03-02-2011, 04:00 PM
Please put some photos up on Flickr or wherever, then post links to 'em -- we'd LOVE to see the boat.

Here's how to post photos on this forum:

FIRST - Don't attach photos. Only a tiny version will display.

SECOND - Post the photos on the web. Use your own website or a free image hosting service like www.flickr.com, picturetrail, photobucket, etc.

Once posted on the web, right-click the photo to "Copy Image Location", or drag the photo to another browser window, then copy the image URL (web address) which will end in ".jpg". You can test by pasting the photo URL into the location field (http://* ) of a web browser and see if the photo displays. Remember that this process will not work for photos only located on your computer, or uploaded to members-only Yahoo groups.

(In Flickr - You usually have to first click the photo to bring up the black-framed viewer, then click the "View All Sizes" link near the top right. Then you can get the image URL by right-clicking the image. Alternately you can go to the Actions menu on the upper left, then select "View All Sizes". If you don't want the largest size (displayed) you can then click another option in the "Available sizes" links above the image.)

THIRD - ONE TIME PROCEDURE TO SET UP ENHANCED INTERFACE:
1. Click the "Private Messages" link in the browser window in the top left of the menu bar.
2. Click the "General Settings" link about 2/3 down the left column under "My Account".
3. At the bottom of the next page in "Misc Options", select "Enhanced Interface - Full WYSIWYG Editing" from the Message Editor Interface options. Click the Save Changes button.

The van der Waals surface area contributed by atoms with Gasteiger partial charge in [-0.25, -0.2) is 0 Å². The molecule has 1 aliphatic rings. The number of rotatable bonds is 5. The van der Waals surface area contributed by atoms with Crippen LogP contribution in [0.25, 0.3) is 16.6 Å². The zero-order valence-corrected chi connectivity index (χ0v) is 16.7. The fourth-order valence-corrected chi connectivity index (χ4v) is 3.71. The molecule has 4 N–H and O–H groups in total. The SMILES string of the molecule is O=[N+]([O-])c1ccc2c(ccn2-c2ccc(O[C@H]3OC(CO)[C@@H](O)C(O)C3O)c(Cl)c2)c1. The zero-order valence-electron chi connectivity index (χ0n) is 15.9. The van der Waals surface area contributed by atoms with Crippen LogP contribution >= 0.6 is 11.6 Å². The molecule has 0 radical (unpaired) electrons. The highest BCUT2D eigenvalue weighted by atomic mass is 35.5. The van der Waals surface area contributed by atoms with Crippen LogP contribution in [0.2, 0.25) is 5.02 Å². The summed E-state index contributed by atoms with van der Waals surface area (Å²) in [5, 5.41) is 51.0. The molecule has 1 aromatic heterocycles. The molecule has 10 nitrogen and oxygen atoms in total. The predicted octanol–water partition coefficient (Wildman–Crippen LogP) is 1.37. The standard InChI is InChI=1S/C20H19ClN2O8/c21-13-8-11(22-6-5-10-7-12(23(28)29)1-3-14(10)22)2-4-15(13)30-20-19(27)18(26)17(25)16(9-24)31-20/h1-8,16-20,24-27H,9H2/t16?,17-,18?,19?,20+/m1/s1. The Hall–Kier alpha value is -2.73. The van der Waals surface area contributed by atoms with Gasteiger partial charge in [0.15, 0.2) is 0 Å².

FOURTH - DO THIS EVERY TIME TO POST IMAGES IN THREADS:
A. Once the above Enhanced Interface has been set up, in any "Reply" window you can click the "insert image" icon --> a little yellow square icon with a dot at each corner, a tiny tree in the center.

Depending on browser version and Reply/Edit status, this may bring up a simple window to paste the URL into, or the "Add an Image" window described below.

B. If the window titled "Add an Image" comes up, click the "From URL" tab, paste the URL of the photo in the field, deselect the box for "Retrieve remote file and reference locally", then click the "INSERT IMAGE" button. The Forum software will resize some large images, so look at your post to see the actual displayed images.

YouTube video on how to select the image URL in Firefox, navigate the "Add an Image" tabs and paste the image URL -
"http://www.youtube.com/watch?v=AkfB_eDmBRw&feature=player_embedded"

Blue Bonnet Wahler
03-03-2011, 02:07 AM
Thanks for that! Here you go: http://www.flickr.com/photos/mcgregor-ahoy Fill your boots! I'll also put some pics up of my little clinker launch "Tess" that was built by the Thesen's boat yard in Knysna circa 1950. The 3-1 Whaler is named Blue Bonnet btw. You can see her on the slips and having a quick float. This was so I could turn her round on the trailer to get at un-reachable bits. Only a quick dip but deeply satisfying to see the old thing on the water after, what? 30 years? Yikes. I'll put up some pics of her before I striped her for the work later too so come back for a peek tomorrow! Enjoy. Yaaar!

Blue Bonnet Wahler
03-03-2011, 02:21 AM
How well does that outboard rig work and how did you brace it? Closer pics? Thanks

keyhavenpotterer
03-03-2011, 03:37 AM
https://lh6.googleusercontent.com/_kjlgeS_S_Ck/SrCEC9hm8WI/AAAAAAAABeo/TAIE5ECQxI8/s640/P1020556.JPG

Good website for those interested in whalers. This is a group called the Henley Whalers that 'raid' Molly.

http://www.henleywhalers.org.uk/

Blue Bonnet Wahler
03-03-2011, 05:39 AM
Wonderful! Now if I can only trail my Blue Bonnet across Africa into Europe I could perhaps join in the fun?

Sailor
03-03-2011, 06:40 PM